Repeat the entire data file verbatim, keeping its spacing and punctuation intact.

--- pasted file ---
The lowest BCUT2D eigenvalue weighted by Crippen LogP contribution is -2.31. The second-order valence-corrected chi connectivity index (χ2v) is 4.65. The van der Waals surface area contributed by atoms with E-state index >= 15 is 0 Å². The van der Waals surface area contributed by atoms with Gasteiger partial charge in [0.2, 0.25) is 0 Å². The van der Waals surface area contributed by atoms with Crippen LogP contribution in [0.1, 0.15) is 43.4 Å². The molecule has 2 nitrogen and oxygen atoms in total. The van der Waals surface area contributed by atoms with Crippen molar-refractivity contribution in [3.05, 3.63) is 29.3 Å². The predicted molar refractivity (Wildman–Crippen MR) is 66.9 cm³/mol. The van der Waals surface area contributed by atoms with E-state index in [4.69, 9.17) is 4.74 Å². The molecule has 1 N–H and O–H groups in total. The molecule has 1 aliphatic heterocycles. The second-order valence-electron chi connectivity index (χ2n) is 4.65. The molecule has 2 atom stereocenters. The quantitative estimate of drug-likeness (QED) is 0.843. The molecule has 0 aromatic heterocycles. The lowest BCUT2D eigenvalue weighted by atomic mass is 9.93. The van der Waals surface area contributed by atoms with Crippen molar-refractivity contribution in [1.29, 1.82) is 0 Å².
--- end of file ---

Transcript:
The lowest BCUT2D eigenvalue weighted by Crippen LogP contribution is -2.31. The second-order valence-corrected chi connectivity index (χ2v) is 4.65. The van der Waals surface area contributed by atoms with E-state index >= 15 is 0 Å². The van der Waals surface area contributed by atoms with Gasteiger partial charge in [0.2, 0.25) is 0 Å². The van der Waals surface area contributed by atoms with Crippen LogP contribution in [0.1, 0.15) is 43.4 Å². The molecule has 2 nitrogen and oxygen atoms in total. The van der Waals surface area contributed by atoms with Crippen molar-refractivity contribution in [3.05, 3.63) is 29.3 Å². The predicted molar refractivity (Wildman–Crippen MR) is 66.9 cm³/mol. The van der Waals surface area contributed by atoms with E-state index in [4.69, 9.17) is 4.74 Å². The molecule has 1 N–H and O–H groups in total. The molecule has 1 aliphatic heterocycles. The second-order valence-electron chi connectivity index (χ2n) is 4.65. The molecule has 2 atom stereocenters. The quantitative estimate of drug-likeness (QED) is 0.843. The molecule has 0 aromatic heterocycles. The lowest BCUT2D eigenvalue weighted by atomic mass is 9.93. The van der Waals surface area contributed by atoms with Crippen molar-refractivity contribution in [1.29, 1.82) is 0 Å².